In Monterrey—the northern city young Coral Pérez was trying to reach when she vanished—Mesa de Paz (Peace Table) takes a different approach. A consortium of 12 different groups, Mesa de Paz employs direct action, putting Gandhi’s teachings into practice to counteract the violence that has gripped the region in the last three years.

Long one of the most prosperous and peaceful cities in Mexico, Monterrey took a violent turn in 2010, when the Zetas began battling the Gulf cartel for dominance in the city. From 2011 until fall 2012, there were more than 1,600 murders. A massacre in May 2012 left the bodies of 49 victims outside the city, mutilated and decapitated. And the violence is only getting worse, said Fernando Ferrara Rivero of Mesa de Paz.

“You go downtown, 8:30 or 9 at night, you can hear the machine guns. I have seen people run [away] with guys trying to shoot them,” he said. “It’s really a war here.”

But Ferrara and his colleagues see the U.S.-backed government strategy of countering violence with violence as a failure. “We don’t think punitive law is going to solve the problem.”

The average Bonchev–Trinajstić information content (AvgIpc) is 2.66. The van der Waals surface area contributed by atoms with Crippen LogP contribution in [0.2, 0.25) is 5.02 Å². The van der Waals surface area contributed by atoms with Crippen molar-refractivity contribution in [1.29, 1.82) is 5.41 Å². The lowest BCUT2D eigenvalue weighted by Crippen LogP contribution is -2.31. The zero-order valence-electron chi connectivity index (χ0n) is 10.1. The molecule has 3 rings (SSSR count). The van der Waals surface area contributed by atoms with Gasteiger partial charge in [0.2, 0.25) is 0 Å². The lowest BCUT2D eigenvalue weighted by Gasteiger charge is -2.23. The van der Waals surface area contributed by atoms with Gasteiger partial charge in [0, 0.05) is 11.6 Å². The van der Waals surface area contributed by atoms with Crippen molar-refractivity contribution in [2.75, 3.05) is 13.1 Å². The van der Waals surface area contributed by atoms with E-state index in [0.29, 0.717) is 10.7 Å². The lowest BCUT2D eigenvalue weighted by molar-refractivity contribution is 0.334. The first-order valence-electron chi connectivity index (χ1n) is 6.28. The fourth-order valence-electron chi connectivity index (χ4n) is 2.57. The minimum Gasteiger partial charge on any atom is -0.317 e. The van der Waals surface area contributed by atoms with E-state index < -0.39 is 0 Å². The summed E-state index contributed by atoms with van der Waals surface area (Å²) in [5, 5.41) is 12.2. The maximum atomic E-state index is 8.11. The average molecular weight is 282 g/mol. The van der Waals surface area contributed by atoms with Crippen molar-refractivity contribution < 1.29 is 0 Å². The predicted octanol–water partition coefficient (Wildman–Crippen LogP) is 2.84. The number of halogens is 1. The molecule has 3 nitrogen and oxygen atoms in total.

Instead, Mesa de Paz tries to attack the root causes of crime and violence by improving the lives of those directly around them. Following the principle of Swadeshi, or self-sufficiency—“an instrument Gandhi used in the nonviolent struggle” against British rule in India—“we target Monterrey alone.” The principle, Ferrara explained, is that “the closest to me is myself—what you can change. You—America—can’t come to Mexico and save us. We have to save ourselves.”

Nelson Mandela, King, and Gandhi all followed these precepts, he said. “I’m very Gandhian. I studied in India at the Institute of Gandhian Studies, Wardha.”

The activities of Mesa de Paz’s member NGOs in distressed parts of the city in some ways resemble old-fashioned settlement work. Members fan out, visiting jails, schools, and families of the sick; they do art with kids in rough neighborhoods; they work with alcoholics and ex-prisoners in halfway houses.

A former gang leader has “developed a program to make the gangs into leaders,” Ferrara stated. “He has 15 people working with 80 to 90 gangs.” His idea is to leave in place the social networks that give the kids a sense of belonging, while turning them away from crime and toward social good. “He’s not destroying gangs so much as making them leaders, positive leaders.” However, he cannot naïvely ignore the presence of the cartels. “The cartels are there,” Ferrara said. “He has to struggle with that” and asks for permission to work in neighborhoods they control. (For the safety of the groups and their members, Ferrara declines to give names.)